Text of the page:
Children with moderate to severe intellectual disabilities and those with mild intellectual disabilities and additional issues will usually go into special education. Usually, these schools have different educational levels depending on the severity of the child’s disability. I heard that some schools allow pupils in the highest level to take part in the lowest level regular school, called practice education, part-time. Practice education has only recently become part of the regular, diploma-earning educational system; until I think last year or the year before, pupils in these schools would just earn a certificate.

The most profoundly disabled children, who are deemed “unteachable”, will go to day centers for children and adolescents with intellectual disabilities. Some of these day centers do have a “school prep” group too.

I feel very strongly that “suited education” and the Youth Act leave behind a lot of children with intellectual and developmental disabilities. I mean, the government wants to cut the youth care budget even more and, though I understand this given the fact that one in seven children nowadays receives a form of youth services, this should not affect children with genuine intellectual and developmental disabilities. Like myself twenty to thirty years ago, though in my case being left behind was due to my parents’ denial.

X-Linked Genetic Intellectual Disability #AtoZChallenge

Hi everyone. I can’t remember whether, in my post on the genetics of intellectual disability, I mentioned the difference between autosomal and X-linked genetic causes of intellectual disability. Autosomally genetic conditions are those that are present on one of the autosomes, or non-sex chromosomes, the chromosomes 1 till 22. These present equally commonly in those with two X chromosomes (typically assigned female at birth) as in those with an X and a Y chromosome (typically assigned male). X-linked conditions, on the other hand, present more frequently in either of those groups depending on whether they are recessive or dominant.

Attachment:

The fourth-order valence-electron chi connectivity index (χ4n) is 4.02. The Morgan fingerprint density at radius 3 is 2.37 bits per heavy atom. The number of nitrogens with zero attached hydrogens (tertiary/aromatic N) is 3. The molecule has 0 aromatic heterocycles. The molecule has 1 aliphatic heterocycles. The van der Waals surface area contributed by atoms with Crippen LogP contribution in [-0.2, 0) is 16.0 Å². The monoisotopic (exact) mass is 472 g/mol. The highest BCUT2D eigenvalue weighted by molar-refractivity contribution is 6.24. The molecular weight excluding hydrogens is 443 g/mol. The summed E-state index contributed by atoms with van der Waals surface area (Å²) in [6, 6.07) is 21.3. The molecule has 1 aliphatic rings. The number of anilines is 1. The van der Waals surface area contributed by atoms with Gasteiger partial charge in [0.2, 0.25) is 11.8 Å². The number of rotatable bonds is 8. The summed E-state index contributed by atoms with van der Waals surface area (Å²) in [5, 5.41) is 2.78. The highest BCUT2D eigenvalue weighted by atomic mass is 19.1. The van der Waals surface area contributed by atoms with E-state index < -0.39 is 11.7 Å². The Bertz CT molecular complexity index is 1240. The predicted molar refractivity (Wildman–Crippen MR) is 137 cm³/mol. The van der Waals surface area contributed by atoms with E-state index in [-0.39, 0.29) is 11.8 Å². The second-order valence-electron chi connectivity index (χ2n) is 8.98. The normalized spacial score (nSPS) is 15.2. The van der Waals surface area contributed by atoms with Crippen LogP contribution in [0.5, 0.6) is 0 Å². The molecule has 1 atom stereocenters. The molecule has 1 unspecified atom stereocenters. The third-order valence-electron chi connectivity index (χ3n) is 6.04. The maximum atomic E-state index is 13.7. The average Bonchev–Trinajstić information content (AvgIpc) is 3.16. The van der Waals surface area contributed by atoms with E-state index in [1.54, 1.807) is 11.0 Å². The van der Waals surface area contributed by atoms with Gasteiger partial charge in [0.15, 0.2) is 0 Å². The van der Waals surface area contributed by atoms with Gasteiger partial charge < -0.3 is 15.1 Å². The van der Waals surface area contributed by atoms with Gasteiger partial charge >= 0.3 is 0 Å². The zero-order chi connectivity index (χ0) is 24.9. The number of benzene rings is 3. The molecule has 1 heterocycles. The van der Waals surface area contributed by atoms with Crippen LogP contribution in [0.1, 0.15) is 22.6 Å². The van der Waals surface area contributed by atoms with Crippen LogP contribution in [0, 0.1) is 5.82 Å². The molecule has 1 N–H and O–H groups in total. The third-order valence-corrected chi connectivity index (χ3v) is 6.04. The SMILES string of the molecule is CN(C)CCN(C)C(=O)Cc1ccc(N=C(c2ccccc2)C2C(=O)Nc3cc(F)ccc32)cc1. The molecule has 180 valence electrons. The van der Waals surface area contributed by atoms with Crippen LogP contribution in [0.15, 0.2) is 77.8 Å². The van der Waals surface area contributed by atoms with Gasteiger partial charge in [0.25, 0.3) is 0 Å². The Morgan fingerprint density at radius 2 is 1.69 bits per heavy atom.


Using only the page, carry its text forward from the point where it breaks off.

An example of an X-linked recessive intellectual disability syndrome is Christianson Syndrome. This affects primarily people assigned male at birth because of their XY chromosomes. After all, recessive means that, if a person has an unaffected copy of the X chromosome, that will be dominant and the person (usually assigned female, XX chromosomes) will not have the condition.

At my former care home, there was a man with Christianson Syndrome. He was in his late fifties, which is really old for someone with the syndrome. He, like everyone with the condition, has an intellectual disability. He also has ataxia, although he at least when I still lived there could still walk, unlike most adults with this syndrome. According to the staff, a lot of things made sense now that they knew that he had this syndrome, even his obsession with electronics.

An example of an X-linked dominant intellectual disability syndrome is Rett Syndrome. This only affects people with two X chromosomes (usually assigned female at birth). Fetuses with XY chromosomes and a Rett Syndrome mutation on their X chromosome, will usually be miscarried.